Christie's Dubai aims to make collecting accessible with biannual auction

The Modern and Contemporary Arab, Iranian and Turkish Arts sale features lots as low as US$3,000 and 22 artists who have never been seen at auction before.

Visitors to the exhibition take in Farhad Moshiri's The Secret Garden. Sarah Dea / The National
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The Modern and Contemporary Arab, Iranian and Turkish Arts sale features lots as low as US$3,000 and 22 artists who have never been seen at auction before.

Turn left as you enter the Jumeirah Emirates Towers Hotel and you will be in the presence of genius. For one week only, the room is filled with the lots for the biannual Christie's Modern and Contemporary Arab, Iranian and Turkish Art sale.

Work from the superstars of the regional art scene is featured, including, at the top of the lot, Farhad Moshiri's The Secret Garden, which depicts an oversized Swarovski crystal bear carrying the artist as a sleeping child.

"This piece is amazing," says Hala Khayat, the regional art specialist and head of sales at Christie's Middle East. "It is funny, mysterious and beautiful. We really want people to come and see it in person so they can appreciate the colours and the texture. It is one of our most precious works."

Khayat and a small team have spent months visiting collectors, galleries and artists in the region and beyond, gathering items for auction. The result is a well-balanced collection to be sold over two auctions. The first 29 lots go under the hammer tonight and are valued at more than US$50,000 (Dh183,500). Tomorrow, more than 90 items under $50,000 are up for grabs. Some are being sold without reserve, meaning that even if the highest bid is a dirham, they have to be sold. Twenty-two of the artists have never been sold at auction before.

"The UAE and region in general is very young, both demographically and historically," Khayat says. "We cater to that. Half the works in Part II are below $10,000 and half again are under $5,000. If there are not enough bidders, they could go for only a few hundred dollars. This is a great opportunity for young collectors to pick up works."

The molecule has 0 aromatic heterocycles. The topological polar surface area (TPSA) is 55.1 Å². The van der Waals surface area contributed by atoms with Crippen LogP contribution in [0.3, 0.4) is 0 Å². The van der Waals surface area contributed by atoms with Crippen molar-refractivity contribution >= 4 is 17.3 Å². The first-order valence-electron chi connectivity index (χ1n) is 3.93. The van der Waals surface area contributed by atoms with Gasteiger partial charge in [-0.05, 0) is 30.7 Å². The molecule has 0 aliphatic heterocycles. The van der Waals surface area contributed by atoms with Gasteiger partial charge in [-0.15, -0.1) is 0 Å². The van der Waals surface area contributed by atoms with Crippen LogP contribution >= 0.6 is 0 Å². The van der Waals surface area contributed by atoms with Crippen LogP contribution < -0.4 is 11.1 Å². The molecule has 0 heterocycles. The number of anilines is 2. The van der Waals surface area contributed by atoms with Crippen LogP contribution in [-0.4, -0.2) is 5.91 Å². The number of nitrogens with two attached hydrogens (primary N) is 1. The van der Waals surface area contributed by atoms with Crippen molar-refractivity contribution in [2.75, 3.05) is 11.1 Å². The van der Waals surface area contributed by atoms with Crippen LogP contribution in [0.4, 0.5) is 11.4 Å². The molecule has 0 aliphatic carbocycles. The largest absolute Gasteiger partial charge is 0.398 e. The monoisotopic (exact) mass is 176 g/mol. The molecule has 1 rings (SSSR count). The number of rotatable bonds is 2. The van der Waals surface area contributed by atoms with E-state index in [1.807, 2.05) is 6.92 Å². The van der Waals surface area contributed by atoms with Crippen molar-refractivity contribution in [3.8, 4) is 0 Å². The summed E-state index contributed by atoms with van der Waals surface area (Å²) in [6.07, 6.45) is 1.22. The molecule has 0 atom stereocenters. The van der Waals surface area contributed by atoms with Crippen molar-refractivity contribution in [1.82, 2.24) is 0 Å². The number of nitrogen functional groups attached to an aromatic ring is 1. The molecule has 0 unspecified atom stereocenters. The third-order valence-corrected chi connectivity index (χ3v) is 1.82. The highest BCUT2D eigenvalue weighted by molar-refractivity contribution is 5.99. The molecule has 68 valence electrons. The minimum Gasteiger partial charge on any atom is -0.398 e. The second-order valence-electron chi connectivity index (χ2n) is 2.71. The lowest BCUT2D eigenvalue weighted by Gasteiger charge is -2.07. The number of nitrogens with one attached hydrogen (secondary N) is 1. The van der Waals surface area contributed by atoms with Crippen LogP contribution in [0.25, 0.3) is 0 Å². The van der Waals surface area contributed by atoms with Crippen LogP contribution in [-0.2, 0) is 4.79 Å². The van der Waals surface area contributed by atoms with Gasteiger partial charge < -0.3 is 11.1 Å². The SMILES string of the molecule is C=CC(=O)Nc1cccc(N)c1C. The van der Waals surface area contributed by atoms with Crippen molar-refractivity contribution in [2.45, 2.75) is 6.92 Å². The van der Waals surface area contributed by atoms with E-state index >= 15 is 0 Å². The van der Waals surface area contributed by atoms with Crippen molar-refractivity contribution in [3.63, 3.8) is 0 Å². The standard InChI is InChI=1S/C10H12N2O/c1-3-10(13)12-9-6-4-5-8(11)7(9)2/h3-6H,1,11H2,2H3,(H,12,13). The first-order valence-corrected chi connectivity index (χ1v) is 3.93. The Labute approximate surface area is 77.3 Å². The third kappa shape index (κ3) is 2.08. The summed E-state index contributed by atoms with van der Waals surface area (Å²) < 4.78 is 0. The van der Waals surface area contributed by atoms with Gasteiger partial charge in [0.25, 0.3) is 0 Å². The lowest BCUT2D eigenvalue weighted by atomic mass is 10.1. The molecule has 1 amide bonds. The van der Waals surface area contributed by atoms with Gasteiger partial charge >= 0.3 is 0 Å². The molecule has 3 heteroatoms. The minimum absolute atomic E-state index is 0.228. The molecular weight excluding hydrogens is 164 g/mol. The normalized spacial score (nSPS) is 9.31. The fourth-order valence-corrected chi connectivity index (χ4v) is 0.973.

The public exhibition also means that even if you can't spend hundreds of thousands of dirhams on a piece of art, you can at least enjoy it for a few days before it is whisked off to a private collection.

The Secret Garden is certainly worth taking the time to see. It is a rare example of a piece that encompasses many aspects of Moshiri's oeuvre. With gaudy colours and extravagant materials intended to make a comment on the socio-political situation in Iran, Moshiri's work has earned him international acclaim. He is often compared to Jeff Koons, one the most successful contemporary artists in the world.

The auction's Modern section is dedicated to 20th-century artists. Le Chemin D'Alep by the late Lebanese painter Chafic Abboud is the second most expensive lot. "This is at the other end of the spectrum from Moshiri," Khayat says, "but equally as important."

Other notable works are Tch+Tch+Tchh by Charles Hossein Zenderoudi, a prominent Iranian who made his name in the 1970s, and Reza Derakhshani's Red Hunting No III. From Parviz Tanavoli, who holds the record for drawing the highest price for a work of art at auction in Dubai and a world auction record for any Middle Eastern artist (The Wall [Oh Persepolis] sold for $2.8 million in 2008), there is The Poet and the Key, which Khayat describes as "poetry in bronze".

In the more affordable section is an image from the up-and-coming Iranian photographer Jalal Sepehr and The Exit of Farhad and Shirin by Babak Kazemi, both being sold without reserve. The Emirati artist Khalid Al Banna is also making his auction debut with a fabric collage on Plexiglas titled Al Hadir (The Present).

These and many other pieces are targeted at an audience that Michael Jeha, the managing director of Christie's in the Middle East, calls "the third dynamic". These are "first time, younger collectors who want to buy good art but at more affordable price points. Affordable obviously depends on the individual but we are doing our best to make buying at Christie's more accessible", he says.